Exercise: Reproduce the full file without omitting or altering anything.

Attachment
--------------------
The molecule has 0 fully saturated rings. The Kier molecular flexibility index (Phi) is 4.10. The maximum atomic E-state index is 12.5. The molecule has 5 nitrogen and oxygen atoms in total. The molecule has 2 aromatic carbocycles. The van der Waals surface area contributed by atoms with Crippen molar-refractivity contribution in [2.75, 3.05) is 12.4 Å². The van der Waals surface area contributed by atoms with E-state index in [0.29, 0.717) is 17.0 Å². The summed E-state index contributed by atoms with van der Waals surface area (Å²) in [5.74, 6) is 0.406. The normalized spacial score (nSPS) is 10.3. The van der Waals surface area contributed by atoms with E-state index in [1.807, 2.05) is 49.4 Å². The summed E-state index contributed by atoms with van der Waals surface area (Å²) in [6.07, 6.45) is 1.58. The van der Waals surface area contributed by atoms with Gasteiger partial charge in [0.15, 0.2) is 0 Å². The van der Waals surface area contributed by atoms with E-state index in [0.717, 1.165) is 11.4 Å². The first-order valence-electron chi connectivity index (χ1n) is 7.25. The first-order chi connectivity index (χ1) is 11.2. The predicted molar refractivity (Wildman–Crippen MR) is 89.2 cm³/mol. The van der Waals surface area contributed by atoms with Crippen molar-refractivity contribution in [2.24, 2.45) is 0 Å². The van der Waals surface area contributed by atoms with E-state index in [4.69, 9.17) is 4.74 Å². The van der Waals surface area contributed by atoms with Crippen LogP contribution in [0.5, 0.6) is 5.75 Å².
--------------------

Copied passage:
The molecule has 0 fully saturated rings. The Kier molecular flexibility index (Phi) is 4.10. The maximum atomic E-state index is 12.5. The molecule has 5 nitrogen and oxygen atoms in total. The molecule has 2 aromatic carbocycles. The van der Waals surface area contributed by atoms with Crippen molar-refractivity contribution in [2.75, 3.05) is 12.4 Å². The van der Waals surface area contributed by atoms with E-state index in [0.29, 0.717) is 17.0 Å². The summed E-state index contributed by atoms with van der Waals surface area (Å²) in [5.74, 6) is 0.406. The normalized spacial score (nSPS) is 10.3. The van der Waals surface area contributed by atoms with E-state index in [1.807, 2.05) is 49.4 Å². The summed E-state index contributed by atoms with van der Waals surface area (Å²) in [6.07, 6.45) is 1.58. The van der Waals surface area contributed by atoms with Gasteiger partial charge in [0.15, 0.2) is 0 Å². The van der Waals surface area contributed by atoms with E-state index in [0.717, 1.165) is 11.4 Å². The first-order valence-electron chi connectivity index (χ1n) is 7.25. The first-order chi connectivity index (χ1) is 11.2. The predicted molar refractivity (Wildman–Crippen MR) is 89.2 cm³/mol. The van der Waals surface area contributed by atoms with Crippen molar-refractivity contribution in [2.24, 2.45) is 0 Å². The van der Waals surface area contributed by atoms with E-state index in [4.69, 9.17) is 4.74 Å². The van der Waals surface area contributed by atoms with Crippen LogP contribution in [0.5, 0.6) is 5.75 Å².